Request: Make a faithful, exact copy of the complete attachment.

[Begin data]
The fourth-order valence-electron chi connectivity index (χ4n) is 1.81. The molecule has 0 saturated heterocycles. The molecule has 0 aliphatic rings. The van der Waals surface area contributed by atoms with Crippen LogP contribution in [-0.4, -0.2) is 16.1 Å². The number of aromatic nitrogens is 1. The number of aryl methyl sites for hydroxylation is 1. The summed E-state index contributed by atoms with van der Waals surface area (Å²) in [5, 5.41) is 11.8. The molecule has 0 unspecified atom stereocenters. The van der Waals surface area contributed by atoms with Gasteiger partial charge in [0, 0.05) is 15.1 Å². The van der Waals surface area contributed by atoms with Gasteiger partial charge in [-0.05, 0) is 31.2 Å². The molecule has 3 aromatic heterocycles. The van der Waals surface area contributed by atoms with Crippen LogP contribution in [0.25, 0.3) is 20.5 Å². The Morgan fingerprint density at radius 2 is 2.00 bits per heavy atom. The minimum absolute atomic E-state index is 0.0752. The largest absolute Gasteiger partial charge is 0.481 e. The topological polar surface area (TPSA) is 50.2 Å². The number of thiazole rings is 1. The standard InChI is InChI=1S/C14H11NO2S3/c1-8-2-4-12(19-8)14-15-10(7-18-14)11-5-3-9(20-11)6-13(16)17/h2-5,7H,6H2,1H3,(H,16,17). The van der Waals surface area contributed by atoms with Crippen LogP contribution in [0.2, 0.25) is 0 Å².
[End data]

The fourth-order valence-electron chi connectivity index (χ4n) is 1.81. The molecule has 0 saturated heterocycles. The molecule has 0 aliphatic rings. The van der Waals surface area contributed by atoms with Crippen LogP contribution in [-0.4, -0.2) is 16.1 Å². The number of aromatic nitrogens is 1. The number of aryl methyl sites for hydroxylation is 1. The summed E-state index contributed by atoms with van der Waals surface area (Å²) in [5, 5.41) is 11.8. The molecule has 0 unspecified atom stereocenters. The van der Waals surface area contributed by atoms with Gasteiger partial charge in [0, 0.05) is 15.1 Å². The van der Waals surface area contributed by atoms with Gasteiger partial charge in [-0.05, 0) is 31.2 Å². The molecule has 3 aromatic heterocycles. The van der Waals surface area contributed by atoms with Crippen LogP contribution in [0.25, 0.3) is 20.5 Å². The Morgan fingerprint density at radius 2 is 2.00 bits per heavy atom. The minimum absolute atomic E-state index is 0.0752. The largest absolute Gasteiger partial charge is 0.481 e. The topological polar surface area (TPSA) is 50.2 Å². The number of thiazole rings is 1. The standard InChI is InChI=1S/C14H11NO2S3/c1-8-2-4-12(19-8)14-15-10(7-18-14)11-5-3-9(20-11)6-13(16)17/h2-5,7H,6H2,1H3,(H,16,17). The van der Waals surface area contributed by atoms with Crippen LogP contribution in [0.2, 0.25) is 0 Å².